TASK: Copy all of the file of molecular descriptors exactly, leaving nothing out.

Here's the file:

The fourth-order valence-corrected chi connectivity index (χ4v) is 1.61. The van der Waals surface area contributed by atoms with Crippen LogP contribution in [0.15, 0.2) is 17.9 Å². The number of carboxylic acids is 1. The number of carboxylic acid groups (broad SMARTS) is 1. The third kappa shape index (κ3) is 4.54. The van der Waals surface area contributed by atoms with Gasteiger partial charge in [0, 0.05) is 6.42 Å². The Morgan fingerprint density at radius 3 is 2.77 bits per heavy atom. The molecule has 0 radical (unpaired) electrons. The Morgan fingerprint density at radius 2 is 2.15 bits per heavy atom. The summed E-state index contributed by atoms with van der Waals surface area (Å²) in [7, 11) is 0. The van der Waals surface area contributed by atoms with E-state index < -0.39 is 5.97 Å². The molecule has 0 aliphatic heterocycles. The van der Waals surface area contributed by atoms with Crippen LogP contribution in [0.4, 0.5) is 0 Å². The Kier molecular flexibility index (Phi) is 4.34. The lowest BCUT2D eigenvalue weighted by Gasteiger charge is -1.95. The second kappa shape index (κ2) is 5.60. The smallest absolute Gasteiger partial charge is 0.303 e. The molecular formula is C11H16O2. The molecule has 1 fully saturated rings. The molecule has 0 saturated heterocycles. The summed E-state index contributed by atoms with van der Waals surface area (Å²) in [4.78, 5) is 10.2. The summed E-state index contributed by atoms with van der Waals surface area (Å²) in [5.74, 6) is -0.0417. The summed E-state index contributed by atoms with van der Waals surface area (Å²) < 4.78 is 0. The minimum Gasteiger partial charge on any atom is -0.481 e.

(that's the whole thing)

The fourth-order valence-corrected chi connectivity index (χ4v) is 1.61. The van der Waals surface area contributed by atoms with Crippen LogP contribution in [0.15, 0.2) is 17.9 Å². The number of carboxylic acids is 1. The number of carboxylic acid groups (broad SMARTS) is 1. The third kappa shape index (κ3) is 4.54. The van der Waals surface area contributed by atoms with Gasteiger partial charge in [0, 0.05) is 6.42 Å². The Morgan fingerprint density at radius 3 is 2.77 bits per heavy atom. The molecule has 0 radical (unpaired) electrons. The Morgan fingerprint density at radius 2 is 2.15 bits per heavy atom. The summed E-state index contributed by atoms with van der Waals surface area (Å²) in [7, 11) is 0. The van der Waals surface area contributed by atoms with E-state index < -0.39 is 5.97 Å². The molecule has 0 aliphatic heterocycles. The van der Waals surface area contributed by atoms with Crippen LogP contribution in [0.4, 0.5) is 0 Å². The Kier molecular flexibility index (Phi) is 4.34. The lowest BCUT2D eigenvalue weighted by Gasteiger charge is -1.95. The second kappa shape index (κ2) is 5.60. The smallest absolute Gasteiger partial charge is 0.303 e. The molecular formula is C11H16O2. The molecule has 1 fully saturated rings. The molecule has 0 saturated heterocycles. The summed E-state index contributed by atoms with van der Waals surface area (Å²) in [4.78, 5) is 10.2. The summed E-state index contributed by atoms with van der Waals surface area (Å²) in [5.74, 6) is -0.0417. The summed E-state index contributed by atoms with van der Waals surface area (Å²) < 4.78 is 0. The minimum Gasteiger partial charge on any atom is -0.481 e.